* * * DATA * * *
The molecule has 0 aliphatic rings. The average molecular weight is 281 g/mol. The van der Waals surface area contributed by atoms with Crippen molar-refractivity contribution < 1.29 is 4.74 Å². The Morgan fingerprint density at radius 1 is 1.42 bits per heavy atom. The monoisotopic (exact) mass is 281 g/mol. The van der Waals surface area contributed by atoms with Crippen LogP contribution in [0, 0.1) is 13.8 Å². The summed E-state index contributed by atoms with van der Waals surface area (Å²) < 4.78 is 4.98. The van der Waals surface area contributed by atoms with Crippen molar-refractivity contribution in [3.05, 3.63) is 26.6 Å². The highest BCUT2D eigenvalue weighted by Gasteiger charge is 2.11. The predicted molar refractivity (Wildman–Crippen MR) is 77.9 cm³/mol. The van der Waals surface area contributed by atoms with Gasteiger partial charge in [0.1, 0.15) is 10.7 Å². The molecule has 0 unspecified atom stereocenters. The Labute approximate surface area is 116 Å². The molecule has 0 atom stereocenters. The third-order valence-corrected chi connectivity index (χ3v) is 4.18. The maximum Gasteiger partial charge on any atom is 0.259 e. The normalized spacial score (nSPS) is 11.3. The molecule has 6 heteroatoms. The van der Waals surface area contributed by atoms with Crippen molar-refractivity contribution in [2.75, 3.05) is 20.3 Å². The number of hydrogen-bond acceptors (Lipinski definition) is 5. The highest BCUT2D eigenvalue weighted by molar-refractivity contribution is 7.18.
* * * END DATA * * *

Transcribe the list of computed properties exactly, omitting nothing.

The molecule has 0 aliphatic rings. The average molecular weight is 281 g/mol. The van der Waals surface area contributed by atoms with Crippen molar-refractivity contribution < 1.29 is 4.74 Å². The Morgan fingerprint density at radius 1 is 1.42 bits per heavy atom. The monoisotopic (exact) mass is 281 g/mol. The van der Waals surface area contributed by atoms with Crippen LogP contribution in [0, 0.1) is 13.8 Å². The summed E-state index contributed by atoms with van der Waals surface area (Å²) < 4.78 is 4.98. The van der Waals surface area contributed by atoms with Crippen molar-refractivity contribution in [3.05, 3.63) is 26.6 Å². The highest BCUT2D eigenvalue weighted by Gasteiger charge is 2.11. The predicted molar refractivity (Wildman–Crippen MR) is 77.9 cm³/mol. The van der Waals surface area contributed by atoms with Gasteiger partial charge in [0.1, 0.15) is 10.7 Å². The molecule has 0 unspecified atom stereocenters. The Labute approximate surface area is 116 Å². The molecule has 0 atom stereocenters. The third-order valence-corrected chi connectivity index (χ3v) is 4.18. The maximum Gasteiger partial charge on any atom is 0.259 e. The normalized spacial score (nSPS) is 11.3. The molecule has 6 heteroatoms. The van der Waals surface area contributed by atoms with Crippen molar-refractivity contribution in [2.75, 3.05) is 20.3 Å². The number of hydrogen-bond acceptors (Lipinski definition) is 5. The highest BCUT2D eigenvalue weighted by molar-refractivity contribution is 7.18.